Tony Hetherington is the ace investigator on Sunday’s Financial Mail, fighting readers’ corners, revealing the truth that lies behind closed doors and securing victory for those left out of pocket. Find out how to contact him below.
PS writes: Nest Pension converted my pension savings from a Sharia fund of my choosing and into its own post retirement fund, and then back it back to me a few days later.
All this was done without my permission and I would never have come to know about it if I had not accidentally seen the relevant investment page online.
I lost money through this unauthorized switch and I informed Nest in July but it is giving me a runaround.
Error: Nest 90 savers’ investments changed as a result of a system update
Tony Hetherington replies: The email you sent me shows that you tried to resolve this over the phone and Nest’s online chat service, but got nowhere even after asking when you switched funds, while the whole thing was that you didn’t make any switches.
So, on July 10th, you emailed Nest your complaint and your questions and were told, ‘This issue should be resolved within seven working days’.
It certainly wasn’t resolved, but emails continued to flow, with assurances that an ‘incident team’ was actively investigating, while at the same time you were faced with ridiculous questions including a request that You should tell Nest when the fund switch happened, despite the fact that it was Nest that made the switch.
By the time you contacted me, we were in September and you still hadn’t received an explanation from Nest, a public body set up by the government more than a decade ago to legally make the most of what employers do. Provides workplace pension plans after being obliged to. Employees save for retirement.
Nest’s nearly silence made you wonder if there was some sort of system problem, and that your own unauthorized fund changes weren’t an isolated error.
And you were right. My own inquiries with Nest brought to light 90 pension savers who were affected by similar changes in their investments.
The explanation is that as Nest savers approach their expected retirement date, they are prompted to review their plans.
If they don’t make any changes, Nest itself converts them to a fund run by itself, which should be more secure and stable.
It happens every June, but this year an update to Nest’s computer system went wrong and members were kicked out of their chosen investment, even though they tried to say they were happy.
Nest soon realized that things had gone horribly wrong, so it transferred all 90 of the savers back to their original investment fund.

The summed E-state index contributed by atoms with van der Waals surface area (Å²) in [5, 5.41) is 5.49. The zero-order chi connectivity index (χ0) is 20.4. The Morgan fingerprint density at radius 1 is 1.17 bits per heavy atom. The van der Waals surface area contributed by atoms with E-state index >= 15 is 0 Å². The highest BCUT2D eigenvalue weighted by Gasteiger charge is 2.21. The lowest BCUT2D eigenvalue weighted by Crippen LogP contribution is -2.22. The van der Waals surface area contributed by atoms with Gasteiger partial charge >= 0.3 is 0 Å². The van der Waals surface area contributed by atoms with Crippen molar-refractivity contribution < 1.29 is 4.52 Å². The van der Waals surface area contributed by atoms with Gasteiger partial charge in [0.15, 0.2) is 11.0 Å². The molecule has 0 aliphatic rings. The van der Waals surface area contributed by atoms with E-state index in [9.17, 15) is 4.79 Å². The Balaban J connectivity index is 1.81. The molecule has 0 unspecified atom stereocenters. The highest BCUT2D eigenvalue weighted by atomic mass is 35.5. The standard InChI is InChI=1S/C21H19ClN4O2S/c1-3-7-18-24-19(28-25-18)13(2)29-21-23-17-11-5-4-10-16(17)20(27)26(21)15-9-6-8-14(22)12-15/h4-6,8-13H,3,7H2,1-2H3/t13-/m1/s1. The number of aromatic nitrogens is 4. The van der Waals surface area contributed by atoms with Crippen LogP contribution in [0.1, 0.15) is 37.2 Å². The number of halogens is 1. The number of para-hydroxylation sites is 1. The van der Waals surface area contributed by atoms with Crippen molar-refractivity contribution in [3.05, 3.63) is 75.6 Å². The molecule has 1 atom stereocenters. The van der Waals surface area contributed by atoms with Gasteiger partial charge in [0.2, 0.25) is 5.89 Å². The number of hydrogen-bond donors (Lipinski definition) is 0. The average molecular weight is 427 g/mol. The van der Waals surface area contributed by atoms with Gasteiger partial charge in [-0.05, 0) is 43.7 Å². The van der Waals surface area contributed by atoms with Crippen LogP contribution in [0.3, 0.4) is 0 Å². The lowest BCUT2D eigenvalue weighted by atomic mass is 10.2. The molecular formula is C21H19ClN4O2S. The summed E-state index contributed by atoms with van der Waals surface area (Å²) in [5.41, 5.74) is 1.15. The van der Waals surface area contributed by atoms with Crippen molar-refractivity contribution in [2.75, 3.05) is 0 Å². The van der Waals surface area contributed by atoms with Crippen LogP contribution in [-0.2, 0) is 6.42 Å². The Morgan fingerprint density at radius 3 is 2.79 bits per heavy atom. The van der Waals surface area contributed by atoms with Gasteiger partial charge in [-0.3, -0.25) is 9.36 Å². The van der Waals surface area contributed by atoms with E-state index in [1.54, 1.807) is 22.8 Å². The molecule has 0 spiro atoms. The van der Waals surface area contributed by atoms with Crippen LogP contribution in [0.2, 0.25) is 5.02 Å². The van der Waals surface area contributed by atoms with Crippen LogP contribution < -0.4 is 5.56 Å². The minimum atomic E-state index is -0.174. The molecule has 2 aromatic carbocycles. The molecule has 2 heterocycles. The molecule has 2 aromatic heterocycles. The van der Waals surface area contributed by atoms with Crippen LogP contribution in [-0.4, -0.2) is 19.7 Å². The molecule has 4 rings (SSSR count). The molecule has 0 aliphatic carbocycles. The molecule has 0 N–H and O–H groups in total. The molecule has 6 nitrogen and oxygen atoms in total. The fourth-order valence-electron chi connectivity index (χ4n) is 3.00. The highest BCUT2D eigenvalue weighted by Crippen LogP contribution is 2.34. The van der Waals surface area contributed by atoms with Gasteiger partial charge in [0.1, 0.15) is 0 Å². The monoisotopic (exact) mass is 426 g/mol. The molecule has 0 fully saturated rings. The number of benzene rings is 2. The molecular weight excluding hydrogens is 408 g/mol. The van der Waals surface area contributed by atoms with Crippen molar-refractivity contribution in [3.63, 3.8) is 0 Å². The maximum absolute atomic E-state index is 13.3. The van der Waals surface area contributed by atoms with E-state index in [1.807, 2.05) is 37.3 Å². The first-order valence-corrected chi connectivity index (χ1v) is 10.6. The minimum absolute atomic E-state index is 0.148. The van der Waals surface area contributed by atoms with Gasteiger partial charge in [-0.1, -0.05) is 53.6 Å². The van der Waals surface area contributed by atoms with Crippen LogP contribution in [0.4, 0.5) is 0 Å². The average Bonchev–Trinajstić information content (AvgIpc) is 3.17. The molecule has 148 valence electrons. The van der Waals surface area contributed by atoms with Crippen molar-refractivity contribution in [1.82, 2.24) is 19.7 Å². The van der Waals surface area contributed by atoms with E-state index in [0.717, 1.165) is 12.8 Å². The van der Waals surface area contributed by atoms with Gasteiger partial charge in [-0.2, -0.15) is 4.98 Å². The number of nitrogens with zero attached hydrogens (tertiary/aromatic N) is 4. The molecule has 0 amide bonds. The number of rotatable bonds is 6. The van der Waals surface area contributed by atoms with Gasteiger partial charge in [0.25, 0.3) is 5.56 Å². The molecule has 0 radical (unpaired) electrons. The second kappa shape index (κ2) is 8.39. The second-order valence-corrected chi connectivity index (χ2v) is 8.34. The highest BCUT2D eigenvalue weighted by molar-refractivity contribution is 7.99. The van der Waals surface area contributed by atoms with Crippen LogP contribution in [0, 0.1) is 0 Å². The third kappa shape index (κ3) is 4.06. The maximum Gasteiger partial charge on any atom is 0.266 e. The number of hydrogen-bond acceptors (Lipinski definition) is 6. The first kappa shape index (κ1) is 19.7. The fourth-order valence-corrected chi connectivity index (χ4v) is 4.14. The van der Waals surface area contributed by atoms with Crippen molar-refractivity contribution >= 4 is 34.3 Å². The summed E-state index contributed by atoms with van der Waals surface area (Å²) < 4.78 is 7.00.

However, the second error occurred after the original error. Nest has told me that it wrote to affected members in July, but it acknowledges that for no apparent reason, you were never notified.
Of the 90 Nest savers hit by a system error, 31 actually benefited from the replacement investment while 59 — you included — lost money.
31 would be allowed to maintain its profits, and Nest 59 would be on top to put back the losing accounts as they should be. Your own loss was £149, and a credit for this should now be shown in your account.
Robin Lewis, Head of Service Delivery at Nest, said: ‘We have spoken with Mr. S. to express our sincere regret for the level of service he has received and what has happened.’
The system error is being fixed, and sensibly Nest will give it a dry run before loosening it up on savers’ real money.
A customer has never had a transaction with Vodafone, but was told he owed the firm hundreds
Vodafone’s debt is not mine
Mrs GW writes: I have received a letter from Vodafone and its borrowers claiming that I owe £214.
However, I have never had any transaction with Vodafone, nor have I received any previous correspondence from the company. I called the borrowers, who were useless.
I then called Vodafone and was told that the account looked fake and someone would call me back, but that never happened.
Tony Hetherington replies: You told me that you made one last attempt to call Vodafone, but you hit a brick wall when you could not answer its security questions. But how can you be, when the account is not yours?
With Vodafone and its borrowers slapping another £27 in costs on the bill, and listing you with the credit agencies as the debtor, I made a simple request: can I have a copy of your Vodafone contract, Please?
Three days later, Vodafone told me that it has canceled the demand and cleared your credit file.
It explained: ‘The account was fraudulently withdrawn by someone who had Mrs. W’s personal details’.
It’s a shame that Vodafone didn’t handle it better when you alerted it to the problem.
We’re looking at you: Firm fined £50,000 over illegal calls on pensions
In charge: Ashley Parkin-Beecher
A company that made illegal sales calls to people about their pension savings has been fined £50,000 by the Office of the Information Commissioner for breaching a ban implemented in 2019.
Parkin Beecher Ltd., which also calls itself Your Pension Option, offers an advisor to review pension plans by arranging an introduction.
Andy Curry, head of investigation at ICOs, said: ‘Cold calls are a common way to cheat people out of their pensions, and we will take strong action where we find companies doing this kind of marketing.’
The Halifax-based company is run by Ashley Parkin-Beecher, and last April I warned that another of her company, Your Options Ltd., was claiming to be run by experts specializing in financial services.
In fact, they were salesmen marketing the high-risk Choice bond, which had promised to pay 7 per cent interest, failing to ascertain the potential loss.